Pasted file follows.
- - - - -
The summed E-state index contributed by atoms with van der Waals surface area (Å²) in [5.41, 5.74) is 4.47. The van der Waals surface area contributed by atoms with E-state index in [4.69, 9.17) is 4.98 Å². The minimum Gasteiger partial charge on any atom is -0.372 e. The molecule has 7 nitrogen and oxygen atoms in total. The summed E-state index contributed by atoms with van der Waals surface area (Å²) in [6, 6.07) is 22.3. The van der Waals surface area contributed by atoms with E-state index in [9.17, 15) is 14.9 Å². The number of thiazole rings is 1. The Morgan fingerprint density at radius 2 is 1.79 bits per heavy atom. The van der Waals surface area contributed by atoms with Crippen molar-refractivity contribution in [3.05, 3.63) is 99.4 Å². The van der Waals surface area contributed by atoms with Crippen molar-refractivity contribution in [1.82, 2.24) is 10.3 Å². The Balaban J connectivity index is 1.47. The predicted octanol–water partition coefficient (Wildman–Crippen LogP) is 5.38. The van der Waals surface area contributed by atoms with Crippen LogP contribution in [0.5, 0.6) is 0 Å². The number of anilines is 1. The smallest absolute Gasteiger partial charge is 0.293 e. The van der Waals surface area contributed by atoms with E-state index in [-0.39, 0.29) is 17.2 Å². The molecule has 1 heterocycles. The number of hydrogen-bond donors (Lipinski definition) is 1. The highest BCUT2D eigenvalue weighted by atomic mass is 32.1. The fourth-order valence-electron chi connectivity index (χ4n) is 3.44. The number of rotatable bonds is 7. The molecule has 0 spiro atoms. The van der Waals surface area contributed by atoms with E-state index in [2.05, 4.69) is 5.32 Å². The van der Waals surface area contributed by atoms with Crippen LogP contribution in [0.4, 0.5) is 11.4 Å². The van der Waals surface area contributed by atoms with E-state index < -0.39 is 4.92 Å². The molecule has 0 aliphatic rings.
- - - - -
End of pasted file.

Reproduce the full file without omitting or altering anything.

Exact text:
The summed E-state index contributed by atoms with van der Waals surface area (Å²) in [5.41, 5.74) is 4.47. The van der Waals surface area contributed by atoms with E-state index in [4.69, 9.17) is 4.98 Å². The minimum Gasteiger partial charge on any atom is -0.372 e. The molecule has 7 nitrogen and oxygen atoms in total. The summed E-state index contributed by atoms with van der Waals surface area (Å²) in [6, 6.07) is 22.3. The van der Waals surface area contributed by atoms with E-state index in [9.17, 15) is 14.9 Å². The number of thiazole rings is 1. The Morgan fingerprint density at radius 2 is 1.79 bits per heavy atom. The van der Waals surface area contributed by atoms with Crippen molar-refractivity contribution in [3.05, 3.63) is 99.4 Å². The van der Waals surface area contributed by atoms with Crippen molar-refractivity contribution in [1.82, 2.24) is 10.3 Å². The Balaban J connectivity index is 1.47. The predicted octanol–water partition coefficient (Wildman–Crippen LogP) is 5.38. The van der Waals surface area contributed by atoms with Crippen LogP contribution in [0.5, 0.6) is 0 Å². The number of anilines is 1. The smallest absolute Gasteiger partial charge is 0.293 e. The van der Waals surface area contributed by atoms with E-state index in [-0.39, 0.29) is 17.2 Å². The molecule has 1 heterocycles. The number of hydrogen-bond donors (Lipinski definition) is 1. The highest BCUT2D eigenvalue weighted by atomic mass is 32.1. The fourth-order valence-electron chi connectivity index (χ4n) is 3.44. The number of rotatable bonds is 7. The molecule has 0 spiro atoms. The van der Waals surface area contributed by atoms with E-state index in [2.05, 4.69) is 5.32 Å². The van der Waals surface area contributed by atoms with Crippen LogP contribution in [0.4, 0.5) is 11.4 Å². The van der Waals surface area contributed by atoms with E-state index < -0.39 is 4.92 Å². The molecule has 0 aliphatic rings.